Critter Corner: Why Should Gen Z’s and Millennials Care about Social Security? 

Dear Oakley, 

 I was born in 1997 and am therefore considered Gen Z. My wife, who is two years older and a millennial, and I are many decades away from retirement. When it comes to my generation and my wife’s, why should we be at all concerned with Social Security when it will probably never affect us? Also, is it too early to do estate planning or incapacity planning? Thanks for your help! 

 Yung Mann 


Dear Yung, 

Thank you for your question. I will first talk about Social Security and then I will explain why it’s important to think about estate planning and incapacity planning even while you’re young! 

Social Security Will Likely Be Part of Your Life 

It might be hard to think about programs such as Social Security when you’re decades from retirement. But many in the younger generation don’t realize that they are already benefiting from these programs and that they are going to need them when they retire, or maybe even before. 

When many in the younger generation think of Social Security, they often don’t consider the following: 

  • Social Security operates as disability insurance, paying benefits if you are severely disabled and cannot work again. 
  • Social Security can also act as life insurance, paying survivors benefits to a spouse and children if you die young. 
  • Unless you work for state or local government, you are unlikely to have a traditional pension plan that is tied to your salary and years of service, and pays you a guaranteed income for life. For most of us, Social Security is going to be the only one we have.
  • Social Security currently provides about 30% of the entire income of America’s senior citizens. 40%  of seniors rely on Social Security for half their income. And for some, about one senior in seven, Social Security accounts for 90% of their income.
  • Social Security pays a retirement income that is guaranteed for life and tied to inflation. You often get a raise each year based on inflation!  
  • Most importantly, contrary to what many people think, Social Security is NOT going bust and it will likely be around for your generation.  
    • According to CNBC, even without any fixes, the program will still be able to pay around four-fifths of benefits.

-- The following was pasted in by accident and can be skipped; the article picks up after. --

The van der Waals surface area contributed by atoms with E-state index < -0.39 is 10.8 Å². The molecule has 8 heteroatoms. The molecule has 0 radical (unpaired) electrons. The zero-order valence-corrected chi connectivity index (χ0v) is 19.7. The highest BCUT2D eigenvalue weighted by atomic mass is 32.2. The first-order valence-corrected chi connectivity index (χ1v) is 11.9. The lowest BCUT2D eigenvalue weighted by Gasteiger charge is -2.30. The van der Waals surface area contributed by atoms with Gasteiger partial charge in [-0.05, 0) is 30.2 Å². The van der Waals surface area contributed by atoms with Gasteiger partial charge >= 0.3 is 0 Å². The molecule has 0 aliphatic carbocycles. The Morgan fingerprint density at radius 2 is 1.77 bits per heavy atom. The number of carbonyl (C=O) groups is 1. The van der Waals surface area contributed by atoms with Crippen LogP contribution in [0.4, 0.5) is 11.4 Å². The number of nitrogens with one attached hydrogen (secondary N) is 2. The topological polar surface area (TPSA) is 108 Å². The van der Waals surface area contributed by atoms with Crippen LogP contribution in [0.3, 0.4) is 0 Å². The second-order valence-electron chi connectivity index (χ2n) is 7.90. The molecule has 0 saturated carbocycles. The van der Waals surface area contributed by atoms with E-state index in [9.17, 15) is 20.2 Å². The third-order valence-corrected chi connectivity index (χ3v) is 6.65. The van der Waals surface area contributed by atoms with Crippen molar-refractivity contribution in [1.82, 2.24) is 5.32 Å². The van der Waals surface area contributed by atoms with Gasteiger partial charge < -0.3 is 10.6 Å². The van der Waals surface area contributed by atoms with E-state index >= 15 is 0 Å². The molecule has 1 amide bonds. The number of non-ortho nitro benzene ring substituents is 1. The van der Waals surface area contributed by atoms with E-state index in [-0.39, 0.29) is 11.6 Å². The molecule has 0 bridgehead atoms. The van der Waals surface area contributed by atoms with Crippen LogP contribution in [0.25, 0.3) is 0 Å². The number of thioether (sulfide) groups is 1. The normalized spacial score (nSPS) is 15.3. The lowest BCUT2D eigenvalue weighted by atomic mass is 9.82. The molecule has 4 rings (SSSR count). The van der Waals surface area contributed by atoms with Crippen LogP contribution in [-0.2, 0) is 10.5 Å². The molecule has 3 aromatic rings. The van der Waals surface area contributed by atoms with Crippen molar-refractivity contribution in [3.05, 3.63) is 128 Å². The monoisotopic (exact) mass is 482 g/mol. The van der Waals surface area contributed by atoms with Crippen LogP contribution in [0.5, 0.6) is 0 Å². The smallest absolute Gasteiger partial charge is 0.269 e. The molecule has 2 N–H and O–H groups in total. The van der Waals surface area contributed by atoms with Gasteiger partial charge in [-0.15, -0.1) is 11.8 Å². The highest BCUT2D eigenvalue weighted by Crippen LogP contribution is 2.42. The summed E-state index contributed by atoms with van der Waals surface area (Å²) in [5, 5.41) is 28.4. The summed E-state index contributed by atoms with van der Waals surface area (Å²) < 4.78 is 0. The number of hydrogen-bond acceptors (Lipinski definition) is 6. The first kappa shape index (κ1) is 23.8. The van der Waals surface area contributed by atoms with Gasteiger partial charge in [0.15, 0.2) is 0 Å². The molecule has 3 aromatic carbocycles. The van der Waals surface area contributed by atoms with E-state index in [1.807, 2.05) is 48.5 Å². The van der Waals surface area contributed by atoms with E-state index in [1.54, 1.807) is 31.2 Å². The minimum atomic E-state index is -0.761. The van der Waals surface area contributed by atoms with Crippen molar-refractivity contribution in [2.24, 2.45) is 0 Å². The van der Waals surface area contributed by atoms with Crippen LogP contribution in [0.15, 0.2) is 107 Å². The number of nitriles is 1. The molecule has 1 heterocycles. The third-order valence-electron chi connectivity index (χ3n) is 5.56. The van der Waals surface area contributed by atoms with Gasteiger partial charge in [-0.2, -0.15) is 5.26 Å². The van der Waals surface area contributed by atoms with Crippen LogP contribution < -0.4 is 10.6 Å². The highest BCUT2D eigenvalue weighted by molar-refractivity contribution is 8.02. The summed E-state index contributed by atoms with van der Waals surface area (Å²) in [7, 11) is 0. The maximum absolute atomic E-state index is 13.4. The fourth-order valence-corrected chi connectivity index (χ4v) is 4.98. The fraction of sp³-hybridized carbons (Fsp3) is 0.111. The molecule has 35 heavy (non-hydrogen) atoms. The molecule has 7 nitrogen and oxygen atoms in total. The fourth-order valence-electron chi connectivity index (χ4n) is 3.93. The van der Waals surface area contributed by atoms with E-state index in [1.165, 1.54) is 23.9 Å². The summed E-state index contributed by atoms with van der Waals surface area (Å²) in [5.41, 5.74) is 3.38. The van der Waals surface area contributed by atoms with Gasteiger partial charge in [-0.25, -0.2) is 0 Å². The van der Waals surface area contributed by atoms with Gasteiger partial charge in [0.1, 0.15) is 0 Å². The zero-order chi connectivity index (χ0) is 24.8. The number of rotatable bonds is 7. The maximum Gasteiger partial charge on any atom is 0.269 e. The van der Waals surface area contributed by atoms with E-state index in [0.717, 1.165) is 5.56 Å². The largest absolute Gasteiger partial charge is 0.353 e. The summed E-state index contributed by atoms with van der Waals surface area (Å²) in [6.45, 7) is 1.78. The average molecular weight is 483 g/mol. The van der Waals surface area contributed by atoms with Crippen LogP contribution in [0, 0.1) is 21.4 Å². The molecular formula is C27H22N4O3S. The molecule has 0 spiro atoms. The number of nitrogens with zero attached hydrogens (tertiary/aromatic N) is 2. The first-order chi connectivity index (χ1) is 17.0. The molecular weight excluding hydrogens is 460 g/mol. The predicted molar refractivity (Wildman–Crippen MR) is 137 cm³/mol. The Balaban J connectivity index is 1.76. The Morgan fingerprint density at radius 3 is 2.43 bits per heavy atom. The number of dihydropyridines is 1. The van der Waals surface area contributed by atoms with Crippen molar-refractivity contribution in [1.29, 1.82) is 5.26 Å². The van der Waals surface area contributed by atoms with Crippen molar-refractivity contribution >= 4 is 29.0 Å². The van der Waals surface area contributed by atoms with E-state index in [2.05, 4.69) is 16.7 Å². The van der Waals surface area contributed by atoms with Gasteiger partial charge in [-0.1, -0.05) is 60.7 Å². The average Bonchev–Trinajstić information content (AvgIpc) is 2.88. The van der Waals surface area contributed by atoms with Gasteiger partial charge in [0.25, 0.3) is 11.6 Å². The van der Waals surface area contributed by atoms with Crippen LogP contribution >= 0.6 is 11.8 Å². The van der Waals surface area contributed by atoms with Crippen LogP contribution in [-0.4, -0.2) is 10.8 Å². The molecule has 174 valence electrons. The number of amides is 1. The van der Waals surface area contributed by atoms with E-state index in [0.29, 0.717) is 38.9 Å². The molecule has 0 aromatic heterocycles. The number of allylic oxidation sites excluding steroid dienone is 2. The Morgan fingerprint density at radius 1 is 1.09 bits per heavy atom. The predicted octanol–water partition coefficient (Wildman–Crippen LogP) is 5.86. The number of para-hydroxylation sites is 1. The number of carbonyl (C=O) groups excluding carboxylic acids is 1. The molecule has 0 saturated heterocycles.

• Simple fixes—such as ending the cap on taxable earnings, or financially encouraging more people to work a little longer—can make the situation a lot better. A tax equal to 1.7% of annual gross domestic product would fill the gap completely. 

So, as you can see, you may very well be affected by Social Security in your lifetime!  

The Younger Generation Should Plan in Advance!  

Younger generations don’t often think about estate planning and incapacity planning. But you never know when something could happen! That’s why it’s important for all adults to have incapacity planning documents in place in order to avoid the nightmare of lifetime probate, also known as guardianship and conservatorship.  

Adults of all ages should sign a power of attorney and an advance medical directive. Doing so is the best way to ensure that your wishes are met, should you become unable to make important decisions for yourself, from any type of injury, accident, or illness. 

Estate planning is also important for anyone over the age of 18! By planning in advance, you and your wife will have the peace of mind that your needs will be adequately and properly addressed. Be sure to make an appointment at our office for an initial consultation! 

Hope this is helpful! 


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About Renee Eder

Renee Eder is the Director of Public Relations for the Farr Law Firm, and gives the voice to the Critters of Critter Corner. Renee’s poodle, Penny, is an official comfort dog who she and her children bring to visit with seniors who are in the early stages of dementia at a local senior home once a month.